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Where there is no law, but every man does what is right in his own eyes, there is the least of real liberty
Henry M. Robert

Environmentalism as mortal danger

Why is there no strong green party in the “country of Chornobyl” today? Why, instead of being put on political party lists, active environmentalists have to pay with their lives for their activities?
7 August, 2012 - 00:00

This country was the other day shocked with the news that environmentalist Volodymyr Honcharenko was murdered in Dnipropetrovsk oblast.

It is difficult and even mortally dangerous to be an environmentalist in Ukraine. Protecting the environment and, accordingly, public health, you can “impair” somebody’s business, hurt somebody’s inte­rests, cut down somebody’s superprofits, and finally pay for this with your own life. In the Ukrainian realities, any environmentalist has every chance to become the personal enemy of an influential person and his or her capitals. This applies not only to ecologists, but also to journalists and other active citizens who are trying to expose some blatant facts and put some important information across to society. I’ve been in this field since 1994, and I must say there have always been instances of intimidation and even physical violence with respect to ecologists. But, in the last while, these have become crueler and more aggressive. Suffice it to recall Kharkiv residents’ protests against the construction of a road across Gorky Park. Instead of settling the conflict with the public, it was decided to make short work of the people who defend their rights and protest,” Dmytro SKRYLNIKOV, environmentalist, chair of the civic organization Bureau of Ecological Investigations, says to The Day. According to the expert, the murder of the well-known environmentalist Volodymyr Honcharenko last week confirms again that ecology is today among the interests of the government, business, and criminal circles. “In my view, business, the authorities, and criminals are closely linked. People are running for parliament in order not to make laws but to protect their business and gain parliamentary immunity. The period of the ‘wild’ accumulation of capital is still on: the authorities, in cahoots with business, are trying to grab as many natural resources as possible, which has a direct impact on the ecological rights of people and, in some cases, leads to flagrant consequences,” Skrylnikov explains. In his words, only the least-protected people are usually brought to criminal justice for environmental offenses. “It is easier to ‘put inside’ a Carpathian peasant who has cut down a few trees to kindle fire in the stove than to bring to justice those who smuggle out truckloads of wood,” the environmentalist explains. For this reason, the victim’s colleagues strongly doubt that the guilty will be found and somebody will be held responsible for the environmental crimes that Honcharenko disclosed.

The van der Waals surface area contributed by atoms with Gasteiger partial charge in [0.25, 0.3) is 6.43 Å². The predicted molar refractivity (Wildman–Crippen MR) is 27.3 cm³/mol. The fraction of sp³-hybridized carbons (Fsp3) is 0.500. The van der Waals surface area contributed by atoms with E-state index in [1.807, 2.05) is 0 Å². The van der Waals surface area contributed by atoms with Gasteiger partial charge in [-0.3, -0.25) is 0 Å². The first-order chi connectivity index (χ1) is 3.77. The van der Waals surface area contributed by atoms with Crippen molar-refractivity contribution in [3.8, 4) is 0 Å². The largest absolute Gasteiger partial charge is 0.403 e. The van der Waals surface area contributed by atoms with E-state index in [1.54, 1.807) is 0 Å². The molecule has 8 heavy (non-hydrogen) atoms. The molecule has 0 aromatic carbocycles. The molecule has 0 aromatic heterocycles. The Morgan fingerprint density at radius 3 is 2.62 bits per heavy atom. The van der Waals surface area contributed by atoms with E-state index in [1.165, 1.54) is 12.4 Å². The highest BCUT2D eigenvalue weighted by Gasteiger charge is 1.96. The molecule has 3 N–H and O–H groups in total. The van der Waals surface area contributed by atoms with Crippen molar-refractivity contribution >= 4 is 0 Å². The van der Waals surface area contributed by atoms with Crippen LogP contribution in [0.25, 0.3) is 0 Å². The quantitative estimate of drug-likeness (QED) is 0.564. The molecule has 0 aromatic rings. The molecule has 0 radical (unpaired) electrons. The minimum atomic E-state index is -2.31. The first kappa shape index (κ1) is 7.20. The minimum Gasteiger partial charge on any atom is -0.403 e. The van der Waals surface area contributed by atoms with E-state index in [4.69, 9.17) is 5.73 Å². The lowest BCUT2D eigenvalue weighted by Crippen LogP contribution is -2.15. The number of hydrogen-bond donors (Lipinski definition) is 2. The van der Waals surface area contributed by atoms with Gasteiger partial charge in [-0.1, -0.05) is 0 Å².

What could improve the situation is presence of the followers of the “green idea” in parliament. However, there is no really strong and influential green party in Ukraine today, and ecological activists have not been put on party election lists, even though civic ecological organizations made a noticeable contribution to the development of democratic movement as such in the 1990s. “Following the Chornobyl tragedy, Ukraine was one of the first to democratize its legislation, and it is the civic ecological organizations, which had emerged on the post-Chornobyl platform, that launched the most powerful democratic movement.